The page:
Communities In Action (CIA), funded through the Robert Wood Johnson Foundation and County Health Ranking & Roadmap, recently created a report citing the Springfield Community Land Trust as an example of What Works for Health strategy. The following is what they reported:

What Works For Health Strategy: Community Land Trusts

Springfield, MO creates affordable homes via Community Land Trust

To help address a shortage of affordable housing for local families, the City of Springfield, MO started the Springfield Community Land Trust (SCLT) in 2012, in collaboration with Community Partnership of the Ozarks. SCLT helps families with low to moderate incomes purchase remodeled or newly constructed homes on SCLT land. As a community land trust, SCLT retains ownership of the land, reducing the purchase price of the home and allowing families to purchase homes with a smaller down payment.

Homeownership through SCLT allows families to build financial capital. Through a shared appreciation model, when a family decides to sell, they regain their initial investment and receive a portion of the value their home gained over time. SCLT also helps families develop skills, providing housing maintenance and repair workshops, credit counseling, and assistance arranging loans. SCLT families also have the opportunity to participate in a shared governance model through member meetings.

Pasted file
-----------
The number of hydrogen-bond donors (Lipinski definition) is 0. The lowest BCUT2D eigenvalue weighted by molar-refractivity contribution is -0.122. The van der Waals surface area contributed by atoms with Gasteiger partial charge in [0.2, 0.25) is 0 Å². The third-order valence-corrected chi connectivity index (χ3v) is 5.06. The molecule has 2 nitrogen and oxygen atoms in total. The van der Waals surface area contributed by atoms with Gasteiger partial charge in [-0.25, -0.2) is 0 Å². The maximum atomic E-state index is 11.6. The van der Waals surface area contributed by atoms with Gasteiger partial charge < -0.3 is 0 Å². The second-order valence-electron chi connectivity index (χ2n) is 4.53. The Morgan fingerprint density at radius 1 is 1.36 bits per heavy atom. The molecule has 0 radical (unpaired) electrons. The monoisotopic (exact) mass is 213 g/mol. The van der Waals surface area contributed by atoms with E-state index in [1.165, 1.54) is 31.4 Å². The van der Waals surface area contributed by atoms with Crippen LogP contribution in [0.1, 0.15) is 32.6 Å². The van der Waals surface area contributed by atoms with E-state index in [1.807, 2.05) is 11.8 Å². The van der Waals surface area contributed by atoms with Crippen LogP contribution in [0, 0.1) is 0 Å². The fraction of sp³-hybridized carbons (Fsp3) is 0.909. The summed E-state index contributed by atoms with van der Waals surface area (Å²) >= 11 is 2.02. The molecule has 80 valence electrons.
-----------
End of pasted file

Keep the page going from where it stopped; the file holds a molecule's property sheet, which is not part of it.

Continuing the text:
SCLT’s first sale was in January 2013. As of Summer 2017, SCLT has helped fifteen families become homeowners. Today, SCLT continues to build and renovate homes to create options for affordable local homes for more Springfield families. Like other CLTs, SCLT also helps to maintain affordable housing options over the long-term by limiting sales to families with low or moderate incomes.

To learn more about this effort, visit Springfield Community Land Trust’s website. To connect with Springfield Community Land Trust, contact LeeAnn Camey, Director at A video highlighting one family’s experience as SCLT homeowners is available here.

Communities in Action provide examples of strategies or tools in action. Their purpose is to connect like-minded communities in their implementation efforts, giving insight into how others are tackling key challenges and what they’ve accomplished. To learn more about the evidence supporting this strategy’s effectiveness or resources to help move towards implementation, see the What Works for Health summary of Community Land Trusts.